Bloomingdale Insane Asylum
The Bloomingdale Insane Asylum was the previous occupant of the land which is now Columbia's Morningside Heights campus.
Manhattan Land Books in Avery show the placement of buildings until about 1890 when it was demolished. The Bloomingdale Insane Asylum had fruit orchards, fountains, and even a stable for horses on it - pretty nice for an asylum. Also next to it was an asylum for orphans, roughly where St. John the Divine is today. Morningside Heights was basically a giant conglomeration of different asylums.
In 1815 the Society of the New York Hospital began looking for a new site to build a facility for their mental health patients. Board member Thomas Eddy spearheaded the appointment of a committee to find suitable locations, and the committee recommended purchasing a site in "Bloomingdale", a catch-all term for territory on the west side of Manhattan. In 1816 the hospital board took title to the land but decided that the site, located east of Amsterdam Avenue and south of 113th Street was unsuitable, and bought the land north and west of the site, where the cornerstone for the first asylum building was laid in 1818. The Asylum officially opened in 1821.
The term 'Bloomingdale' dates back to the era of Dutch rule in New Amsterdam, and is possibly a reference to "Bloemendael," the name of a small village some distance from Amsterdam. The term likely had the same significance to New Amsterdamites as "upstate" has to contemporary New Yorkers, i.e. an imprecise reference to that land up north somewhere.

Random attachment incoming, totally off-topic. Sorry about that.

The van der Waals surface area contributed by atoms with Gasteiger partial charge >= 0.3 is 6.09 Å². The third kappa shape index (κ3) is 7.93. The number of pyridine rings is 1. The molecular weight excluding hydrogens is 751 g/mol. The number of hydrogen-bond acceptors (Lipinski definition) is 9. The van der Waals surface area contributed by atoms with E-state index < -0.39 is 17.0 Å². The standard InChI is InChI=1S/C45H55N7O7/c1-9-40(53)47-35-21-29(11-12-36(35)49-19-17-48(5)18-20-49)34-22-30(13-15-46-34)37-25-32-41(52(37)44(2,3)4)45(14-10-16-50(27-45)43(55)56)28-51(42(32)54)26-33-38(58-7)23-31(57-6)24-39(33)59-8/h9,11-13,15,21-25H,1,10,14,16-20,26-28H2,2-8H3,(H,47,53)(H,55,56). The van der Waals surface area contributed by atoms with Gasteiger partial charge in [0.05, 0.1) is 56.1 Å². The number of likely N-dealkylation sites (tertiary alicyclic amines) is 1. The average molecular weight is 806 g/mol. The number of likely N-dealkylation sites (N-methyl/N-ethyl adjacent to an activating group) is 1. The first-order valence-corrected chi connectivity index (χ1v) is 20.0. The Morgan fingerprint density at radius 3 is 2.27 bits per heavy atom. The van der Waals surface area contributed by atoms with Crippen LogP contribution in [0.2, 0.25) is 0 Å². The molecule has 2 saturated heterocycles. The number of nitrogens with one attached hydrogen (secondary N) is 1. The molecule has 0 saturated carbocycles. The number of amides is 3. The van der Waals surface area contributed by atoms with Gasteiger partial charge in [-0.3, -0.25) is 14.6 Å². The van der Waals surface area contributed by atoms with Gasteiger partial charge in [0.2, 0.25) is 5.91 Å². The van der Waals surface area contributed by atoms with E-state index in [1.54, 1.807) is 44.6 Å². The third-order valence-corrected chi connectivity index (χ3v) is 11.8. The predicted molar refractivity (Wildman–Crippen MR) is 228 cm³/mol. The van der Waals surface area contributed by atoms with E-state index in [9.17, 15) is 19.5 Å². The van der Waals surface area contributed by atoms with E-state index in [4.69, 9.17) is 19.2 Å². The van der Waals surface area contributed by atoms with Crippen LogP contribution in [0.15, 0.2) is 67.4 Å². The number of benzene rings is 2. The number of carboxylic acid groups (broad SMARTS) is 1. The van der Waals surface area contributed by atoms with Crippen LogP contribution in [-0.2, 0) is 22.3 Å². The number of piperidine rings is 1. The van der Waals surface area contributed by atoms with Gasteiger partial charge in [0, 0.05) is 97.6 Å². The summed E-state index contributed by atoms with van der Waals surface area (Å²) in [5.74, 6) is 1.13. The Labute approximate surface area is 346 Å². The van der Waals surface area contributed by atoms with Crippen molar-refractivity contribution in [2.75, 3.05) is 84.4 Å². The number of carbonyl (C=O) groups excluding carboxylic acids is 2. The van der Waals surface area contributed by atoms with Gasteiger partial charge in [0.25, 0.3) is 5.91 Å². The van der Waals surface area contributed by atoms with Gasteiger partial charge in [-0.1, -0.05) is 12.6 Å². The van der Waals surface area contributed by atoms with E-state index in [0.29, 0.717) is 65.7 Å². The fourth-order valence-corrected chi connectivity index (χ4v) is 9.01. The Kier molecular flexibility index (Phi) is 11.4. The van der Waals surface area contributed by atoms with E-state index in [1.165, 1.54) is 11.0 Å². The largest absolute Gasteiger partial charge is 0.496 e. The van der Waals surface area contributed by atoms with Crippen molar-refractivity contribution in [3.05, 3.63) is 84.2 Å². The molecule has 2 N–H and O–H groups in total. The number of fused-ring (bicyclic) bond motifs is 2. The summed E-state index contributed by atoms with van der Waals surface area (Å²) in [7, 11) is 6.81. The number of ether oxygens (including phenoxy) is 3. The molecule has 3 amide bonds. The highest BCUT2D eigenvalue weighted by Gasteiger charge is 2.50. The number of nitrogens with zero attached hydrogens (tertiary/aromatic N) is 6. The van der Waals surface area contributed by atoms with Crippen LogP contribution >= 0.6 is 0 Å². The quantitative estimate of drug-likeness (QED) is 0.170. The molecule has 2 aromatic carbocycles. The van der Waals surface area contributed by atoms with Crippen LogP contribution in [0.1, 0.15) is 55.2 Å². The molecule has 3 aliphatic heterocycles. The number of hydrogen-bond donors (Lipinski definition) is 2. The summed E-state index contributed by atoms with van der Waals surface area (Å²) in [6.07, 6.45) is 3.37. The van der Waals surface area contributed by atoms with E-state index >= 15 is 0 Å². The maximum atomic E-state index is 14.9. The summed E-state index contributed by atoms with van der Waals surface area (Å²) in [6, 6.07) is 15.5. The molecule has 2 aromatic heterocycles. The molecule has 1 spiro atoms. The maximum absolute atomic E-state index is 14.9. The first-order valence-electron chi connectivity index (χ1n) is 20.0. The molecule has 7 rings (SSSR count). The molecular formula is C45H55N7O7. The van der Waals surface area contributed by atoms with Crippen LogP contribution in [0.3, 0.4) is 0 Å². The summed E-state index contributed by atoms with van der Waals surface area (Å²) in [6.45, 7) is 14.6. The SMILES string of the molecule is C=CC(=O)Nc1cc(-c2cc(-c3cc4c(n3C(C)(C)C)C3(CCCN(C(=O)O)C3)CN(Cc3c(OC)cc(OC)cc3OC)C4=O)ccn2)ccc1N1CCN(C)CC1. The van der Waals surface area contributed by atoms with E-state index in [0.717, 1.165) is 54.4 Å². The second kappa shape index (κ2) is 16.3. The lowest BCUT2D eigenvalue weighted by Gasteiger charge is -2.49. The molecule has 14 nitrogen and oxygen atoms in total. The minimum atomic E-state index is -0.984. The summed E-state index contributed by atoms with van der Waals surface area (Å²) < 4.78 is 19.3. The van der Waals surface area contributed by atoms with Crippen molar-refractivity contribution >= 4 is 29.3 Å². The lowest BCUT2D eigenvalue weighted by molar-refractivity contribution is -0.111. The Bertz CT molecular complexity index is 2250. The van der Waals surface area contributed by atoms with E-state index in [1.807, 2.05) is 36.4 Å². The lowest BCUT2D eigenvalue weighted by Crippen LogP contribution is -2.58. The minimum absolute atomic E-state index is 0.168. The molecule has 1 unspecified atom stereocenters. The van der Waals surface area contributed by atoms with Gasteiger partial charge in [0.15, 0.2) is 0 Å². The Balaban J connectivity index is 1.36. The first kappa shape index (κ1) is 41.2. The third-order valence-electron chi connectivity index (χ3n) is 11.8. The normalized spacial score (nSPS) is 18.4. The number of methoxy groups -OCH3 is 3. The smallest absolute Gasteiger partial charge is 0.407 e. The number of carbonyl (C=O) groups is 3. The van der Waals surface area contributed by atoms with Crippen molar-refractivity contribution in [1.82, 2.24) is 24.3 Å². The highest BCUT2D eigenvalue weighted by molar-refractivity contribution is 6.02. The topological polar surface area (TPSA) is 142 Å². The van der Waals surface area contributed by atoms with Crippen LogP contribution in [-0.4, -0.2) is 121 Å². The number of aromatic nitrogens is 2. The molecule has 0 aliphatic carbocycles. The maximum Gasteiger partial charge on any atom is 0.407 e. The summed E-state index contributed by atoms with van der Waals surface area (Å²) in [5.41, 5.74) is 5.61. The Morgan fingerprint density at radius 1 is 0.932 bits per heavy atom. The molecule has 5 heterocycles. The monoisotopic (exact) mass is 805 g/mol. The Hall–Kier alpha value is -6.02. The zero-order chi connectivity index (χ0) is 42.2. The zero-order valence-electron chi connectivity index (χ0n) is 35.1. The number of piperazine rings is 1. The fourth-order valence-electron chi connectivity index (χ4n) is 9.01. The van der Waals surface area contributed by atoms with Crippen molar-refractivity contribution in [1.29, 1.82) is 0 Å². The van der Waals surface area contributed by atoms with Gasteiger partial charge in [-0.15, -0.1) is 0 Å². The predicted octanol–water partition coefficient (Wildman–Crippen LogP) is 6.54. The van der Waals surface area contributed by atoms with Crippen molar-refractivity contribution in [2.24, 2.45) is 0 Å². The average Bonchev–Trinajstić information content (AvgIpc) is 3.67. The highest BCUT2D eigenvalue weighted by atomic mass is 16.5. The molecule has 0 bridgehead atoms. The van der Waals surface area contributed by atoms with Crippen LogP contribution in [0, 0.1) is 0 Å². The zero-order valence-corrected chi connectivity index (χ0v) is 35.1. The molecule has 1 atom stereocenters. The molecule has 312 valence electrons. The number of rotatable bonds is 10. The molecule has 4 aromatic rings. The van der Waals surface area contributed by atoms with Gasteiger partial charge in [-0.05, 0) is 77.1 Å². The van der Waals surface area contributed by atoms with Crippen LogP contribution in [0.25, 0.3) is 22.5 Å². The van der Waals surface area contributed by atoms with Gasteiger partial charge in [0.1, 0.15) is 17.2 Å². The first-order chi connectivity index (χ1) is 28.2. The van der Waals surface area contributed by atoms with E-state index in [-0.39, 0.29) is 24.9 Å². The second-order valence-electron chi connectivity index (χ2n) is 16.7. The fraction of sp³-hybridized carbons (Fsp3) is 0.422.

In the 17th century "Bloomingdale" referred to the territory north of settled areas on the west side of Manhattan island, which at the time was everything north of what is now Greenwich Village. The area encompassed by the term was extended north during the 18th century when the Bloomingdale Road, the northward extension of Broadway from 23rd Street to Morningside Heights, was completed. As such, when the New York Hospital decided to build a facility in Bloomingdale, along Bloomingdale Road, naming it Bloomingdale made sense.
As for that other, still extent, New York institution sharing the same name, it would appear that the geographic term that the asylum took its name from predates the arrival of Bavarian immigrant and hoop-skirt peddler Benjamin Bloomingdale in America, and the two are therefore likely unrelated. Benjamin's two sons, Joseph and Lyman Bloomingdale, would go on to open the East Side Bazaar, which they would move to 59th Street and Lexington Avenue in 1886.